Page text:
What happens if you don't have a willIf you die without a will, then you're putting your family in a potentially difficult situation. While your loved ones are grieving for you, they'll also have financial uncertainty and the possibility of substantial hardship when dealing with your assets.

Massachusetts Intestate Laws Govern Division of Assets

If you die without a will, your estate is governed by the Massachusetts laws of intestate succession. Pursuant to Massachusetts intestacy laws, if there's not a will, then there's varied asset allocation between survivors.

If you have children but not a spouse, the children inherit everything. If you have a surviving spouse but no children, the spouse receives all your assets. While this may seem rather cut and dried on the surface, things become much more complicated if you have surviving parents or children from a previous marriage and a surviving ex-spouse. Then intestate succession reallocates your assets to accommodate other survivors: your children and your parents may receive different levels of inheritance, for example.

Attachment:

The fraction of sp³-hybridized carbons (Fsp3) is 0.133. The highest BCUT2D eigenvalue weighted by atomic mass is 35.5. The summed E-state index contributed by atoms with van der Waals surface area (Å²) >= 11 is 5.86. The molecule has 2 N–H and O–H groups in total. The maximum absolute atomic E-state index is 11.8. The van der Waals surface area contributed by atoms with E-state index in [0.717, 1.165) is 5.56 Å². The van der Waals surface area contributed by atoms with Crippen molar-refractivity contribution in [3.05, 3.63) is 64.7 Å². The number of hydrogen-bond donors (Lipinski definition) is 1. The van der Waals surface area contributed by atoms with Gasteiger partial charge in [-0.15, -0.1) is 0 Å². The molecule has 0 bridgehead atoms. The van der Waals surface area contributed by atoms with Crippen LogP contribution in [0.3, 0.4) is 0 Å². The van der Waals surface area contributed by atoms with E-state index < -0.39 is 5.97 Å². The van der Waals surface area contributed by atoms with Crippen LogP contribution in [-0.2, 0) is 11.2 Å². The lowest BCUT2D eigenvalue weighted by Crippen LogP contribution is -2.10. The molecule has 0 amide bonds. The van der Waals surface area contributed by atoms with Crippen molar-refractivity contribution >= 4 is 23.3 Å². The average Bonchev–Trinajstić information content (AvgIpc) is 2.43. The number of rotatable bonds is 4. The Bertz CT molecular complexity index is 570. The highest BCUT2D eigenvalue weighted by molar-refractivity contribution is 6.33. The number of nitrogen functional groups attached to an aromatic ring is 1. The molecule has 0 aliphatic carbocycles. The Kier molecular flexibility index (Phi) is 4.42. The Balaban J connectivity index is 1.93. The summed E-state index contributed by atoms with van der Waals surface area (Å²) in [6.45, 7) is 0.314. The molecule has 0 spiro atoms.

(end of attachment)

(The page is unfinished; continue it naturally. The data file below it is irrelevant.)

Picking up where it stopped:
Additionally, if your children are minors at the time of your death, then the amount to be distributed to your children will require a cumbersome and costly legal guardianship.

Protect Your Family by Creating a Will

Even if you've saved money or acquired property for your loved ones to have after you're gone, only you can express your detailed intent for this inheritance. In addition to the intestate succession laws, the new Massachusetts Uniform Probate Code imposes even greater restrictions you might not be aware of that may make your passing even more difficult for others to handle. 

A proper will drafted by a skilled estate planning attorney ensures that what you leave behind goes directly to the people you want to receive it. Reduce the burden of financial complications for your loved ones. Contact Attorney Michael Monteforte, Jr. today to discuss your legal options.